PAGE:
Criticisms of the Adaptation

As you'd expect from a series that adapts and significantly changes a classic like Macross, Robotech is a very polarizing title among anime hobbyists. In many mecha circles, the Robotech adaptation of the Macross series is considered a poor or even offensively bad one, to the point where the show's title itself is treated as a dirty word. Because Robotech was created and released near the end of the period where significantly rewriting a series for American audiences was considered acceptable practice, the series caught a disproportionate amount of criticism only years after its debut. Trends in the industry that began in the late 80's and early 90's saw demand for faithful translations of anime grow exponentially, causing many hobbyists to scorn rewritten shows like Robotech as inherently inferior and insulting to the original creators, a viewpoint that remains common to this day.

The kind of significant changes that not only dramatically alter the story and eliminate any and all Japanese cultural references were once common and an accepted industry practice, but are now considered something very much like sacrilege. This is helped not at all by the general perception that removal of cultural references (what Carl Macek referred to as "ethnic gestures") carries some (probably unintentional) racist undertones. Harmony Gold has made a bad situation worse for themselves by not only defending the rewrites as a good thing, but antagonizing fans of the originals by arguing that their version improved upon badly flawed originals and making fraudulent claims that the Japanese creators liked the Robotech version better and had used it as the inspiration for their subsequent works.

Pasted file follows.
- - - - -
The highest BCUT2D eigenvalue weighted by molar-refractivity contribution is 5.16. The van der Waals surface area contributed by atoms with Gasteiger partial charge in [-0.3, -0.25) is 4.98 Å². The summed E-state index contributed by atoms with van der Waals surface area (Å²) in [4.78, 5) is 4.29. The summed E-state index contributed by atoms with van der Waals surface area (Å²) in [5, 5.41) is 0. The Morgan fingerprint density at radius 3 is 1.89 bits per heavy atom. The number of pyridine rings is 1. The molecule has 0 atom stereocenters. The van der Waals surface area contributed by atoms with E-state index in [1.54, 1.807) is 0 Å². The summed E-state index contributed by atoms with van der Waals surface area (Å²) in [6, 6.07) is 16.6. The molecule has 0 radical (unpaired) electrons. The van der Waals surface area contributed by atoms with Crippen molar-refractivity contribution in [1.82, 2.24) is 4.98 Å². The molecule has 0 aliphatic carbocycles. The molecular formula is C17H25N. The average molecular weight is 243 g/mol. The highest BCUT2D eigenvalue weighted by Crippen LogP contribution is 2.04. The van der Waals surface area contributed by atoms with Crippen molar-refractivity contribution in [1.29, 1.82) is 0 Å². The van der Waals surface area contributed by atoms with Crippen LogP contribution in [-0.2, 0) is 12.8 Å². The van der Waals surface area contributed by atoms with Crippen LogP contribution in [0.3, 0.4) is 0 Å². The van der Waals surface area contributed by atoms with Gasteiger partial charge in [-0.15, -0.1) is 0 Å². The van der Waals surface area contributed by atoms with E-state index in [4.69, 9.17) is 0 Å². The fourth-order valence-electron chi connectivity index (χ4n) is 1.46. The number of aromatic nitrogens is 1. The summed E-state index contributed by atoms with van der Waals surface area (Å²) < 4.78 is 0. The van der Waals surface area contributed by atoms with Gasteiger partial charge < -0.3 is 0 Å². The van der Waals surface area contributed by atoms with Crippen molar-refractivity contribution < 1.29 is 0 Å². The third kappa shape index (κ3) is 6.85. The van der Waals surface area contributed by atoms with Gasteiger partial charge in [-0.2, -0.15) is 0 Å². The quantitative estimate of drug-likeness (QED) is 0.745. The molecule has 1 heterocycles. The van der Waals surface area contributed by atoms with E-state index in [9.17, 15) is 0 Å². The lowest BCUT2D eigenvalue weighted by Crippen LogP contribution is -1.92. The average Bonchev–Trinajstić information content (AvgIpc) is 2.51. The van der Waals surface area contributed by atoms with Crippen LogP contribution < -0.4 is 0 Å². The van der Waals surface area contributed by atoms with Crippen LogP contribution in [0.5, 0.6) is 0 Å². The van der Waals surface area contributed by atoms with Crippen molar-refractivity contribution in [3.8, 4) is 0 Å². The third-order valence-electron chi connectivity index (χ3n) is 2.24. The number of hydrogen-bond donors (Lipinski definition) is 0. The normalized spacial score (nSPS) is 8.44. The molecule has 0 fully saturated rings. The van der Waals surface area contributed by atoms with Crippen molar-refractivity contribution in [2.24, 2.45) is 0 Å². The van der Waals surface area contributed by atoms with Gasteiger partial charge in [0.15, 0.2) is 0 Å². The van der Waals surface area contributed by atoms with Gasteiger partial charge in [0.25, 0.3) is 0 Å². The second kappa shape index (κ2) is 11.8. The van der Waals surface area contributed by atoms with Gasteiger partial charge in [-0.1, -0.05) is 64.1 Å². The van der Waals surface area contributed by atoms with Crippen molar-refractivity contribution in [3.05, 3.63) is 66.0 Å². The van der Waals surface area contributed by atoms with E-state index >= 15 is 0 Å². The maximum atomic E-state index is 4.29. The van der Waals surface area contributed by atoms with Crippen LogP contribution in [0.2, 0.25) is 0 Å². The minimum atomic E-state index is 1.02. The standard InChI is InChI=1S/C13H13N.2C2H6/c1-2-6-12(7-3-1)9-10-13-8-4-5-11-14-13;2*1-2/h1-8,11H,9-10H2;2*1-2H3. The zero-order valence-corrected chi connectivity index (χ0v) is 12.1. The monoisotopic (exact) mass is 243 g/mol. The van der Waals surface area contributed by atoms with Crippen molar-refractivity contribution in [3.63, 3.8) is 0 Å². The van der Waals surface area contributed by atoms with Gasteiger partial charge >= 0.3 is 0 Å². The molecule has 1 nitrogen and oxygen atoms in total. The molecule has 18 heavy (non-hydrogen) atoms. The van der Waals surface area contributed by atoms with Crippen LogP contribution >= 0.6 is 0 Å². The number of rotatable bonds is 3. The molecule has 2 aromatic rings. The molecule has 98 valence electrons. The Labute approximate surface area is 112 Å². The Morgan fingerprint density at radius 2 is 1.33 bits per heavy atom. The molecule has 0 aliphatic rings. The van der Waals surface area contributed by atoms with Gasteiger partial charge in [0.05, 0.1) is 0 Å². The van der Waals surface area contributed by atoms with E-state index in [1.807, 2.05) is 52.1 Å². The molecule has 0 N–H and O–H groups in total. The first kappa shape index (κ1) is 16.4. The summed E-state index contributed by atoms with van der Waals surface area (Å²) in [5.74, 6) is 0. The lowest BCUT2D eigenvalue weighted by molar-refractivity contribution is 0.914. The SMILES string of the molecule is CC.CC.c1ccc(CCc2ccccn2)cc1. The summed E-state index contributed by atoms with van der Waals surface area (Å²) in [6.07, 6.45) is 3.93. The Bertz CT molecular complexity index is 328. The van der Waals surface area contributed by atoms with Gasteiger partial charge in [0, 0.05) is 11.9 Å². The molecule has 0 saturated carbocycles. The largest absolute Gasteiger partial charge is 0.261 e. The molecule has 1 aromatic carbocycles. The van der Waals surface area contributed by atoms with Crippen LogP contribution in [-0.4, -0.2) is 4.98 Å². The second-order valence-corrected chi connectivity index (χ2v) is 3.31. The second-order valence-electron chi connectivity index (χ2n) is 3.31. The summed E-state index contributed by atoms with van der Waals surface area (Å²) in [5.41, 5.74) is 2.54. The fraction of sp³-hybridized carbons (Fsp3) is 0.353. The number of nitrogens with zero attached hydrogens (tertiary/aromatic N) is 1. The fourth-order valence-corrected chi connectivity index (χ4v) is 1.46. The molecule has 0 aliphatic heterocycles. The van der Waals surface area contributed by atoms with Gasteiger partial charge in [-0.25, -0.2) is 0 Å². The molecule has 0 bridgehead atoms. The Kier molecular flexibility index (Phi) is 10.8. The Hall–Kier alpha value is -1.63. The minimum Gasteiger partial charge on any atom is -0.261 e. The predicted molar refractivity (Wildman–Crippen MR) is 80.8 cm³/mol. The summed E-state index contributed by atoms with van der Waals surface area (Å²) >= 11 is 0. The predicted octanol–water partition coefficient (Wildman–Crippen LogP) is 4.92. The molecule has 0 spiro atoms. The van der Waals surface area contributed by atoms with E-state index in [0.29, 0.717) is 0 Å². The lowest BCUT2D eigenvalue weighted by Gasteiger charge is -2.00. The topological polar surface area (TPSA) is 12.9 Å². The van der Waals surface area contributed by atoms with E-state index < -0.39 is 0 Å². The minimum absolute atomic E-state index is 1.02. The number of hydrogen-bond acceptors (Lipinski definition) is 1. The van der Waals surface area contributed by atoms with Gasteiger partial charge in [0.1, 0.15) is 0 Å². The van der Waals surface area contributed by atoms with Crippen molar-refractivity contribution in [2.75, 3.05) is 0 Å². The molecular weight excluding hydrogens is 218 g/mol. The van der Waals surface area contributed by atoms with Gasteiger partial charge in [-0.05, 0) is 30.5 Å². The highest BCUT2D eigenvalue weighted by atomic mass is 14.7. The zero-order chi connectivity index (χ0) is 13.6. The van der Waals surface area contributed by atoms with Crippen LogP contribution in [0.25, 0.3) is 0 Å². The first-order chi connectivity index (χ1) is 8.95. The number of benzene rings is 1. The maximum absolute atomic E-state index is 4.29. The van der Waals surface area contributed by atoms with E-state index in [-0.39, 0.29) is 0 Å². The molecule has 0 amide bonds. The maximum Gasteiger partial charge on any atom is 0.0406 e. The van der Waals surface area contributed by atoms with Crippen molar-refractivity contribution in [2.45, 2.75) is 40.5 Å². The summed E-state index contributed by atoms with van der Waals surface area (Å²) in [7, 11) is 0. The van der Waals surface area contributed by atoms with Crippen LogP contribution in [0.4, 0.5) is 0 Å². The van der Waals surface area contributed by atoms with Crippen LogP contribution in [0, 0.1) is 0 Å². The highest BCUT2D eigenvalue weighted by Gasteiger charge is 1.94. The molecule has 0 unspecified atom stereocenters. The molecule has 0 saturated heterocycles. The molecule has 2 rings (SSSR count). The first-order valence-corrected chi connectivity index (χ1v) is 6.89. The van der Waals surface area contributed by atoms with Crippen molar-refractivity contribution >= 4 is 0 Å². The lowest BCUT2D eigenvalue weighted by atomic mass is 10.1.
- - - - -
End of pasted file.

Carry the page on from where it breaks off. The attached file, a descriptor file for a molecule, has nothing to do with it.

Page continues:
Needless to say, it's somewhat understandable why Carl Macek carries the unfortunate nickname "The Antichrist of Anime".

Litigation and Licensing

Caution! This is an explanation of legal gibberish related to why the Macross shows aren't available in the US. If legalese gives you a headache, stop reading here. I'm not kidding, this is complicated.

Those of you who are fans of Macross and/or Robotech who haven't been living under a rock since the turn of the millennium have probably heard some news about the messy legal situation surrounding both titles in the west. This is meant to be a simple and straightforward guide to all that nonsense in what passes for plain English, because there's been a lot of confusion about this... much of it caused by Harmony Gold.

Harmony Gold v. FASA

One of the earliest lawsuits relating to Harmony Gold's exclusive license for Macross in the US, the lawsuit Robotech "creator" Harmony Gold USA and their then-partner Playmates Toys filed against Battletech and MechWarrior owners FASA Corporation and Virtual World Entertainment in January 1995 was a long-running fight over the legal right to use designs from the Super Dimension Fortress Macross series in merchandise.

The dispute actually began in January 1985, when Harmony Gold noticed that FASA had used designs from Macross in their BattleTech war game. At the time the problem came to light, Harmony Gold had already held the exclusive distribution and merchandising rights to Macross in the US for a year and were already involved in the production of their Robotech series. Following the same line of thought as Revell had, FASA Corporation contacted a model company named Twentieth Century Imports and acquired the rights to 26 pieces of model kit box art from various anime series, many of which are from Macross, for use in their game. The two companies exchanged cease and desist notices, but the matter didn't come to a head until 1991.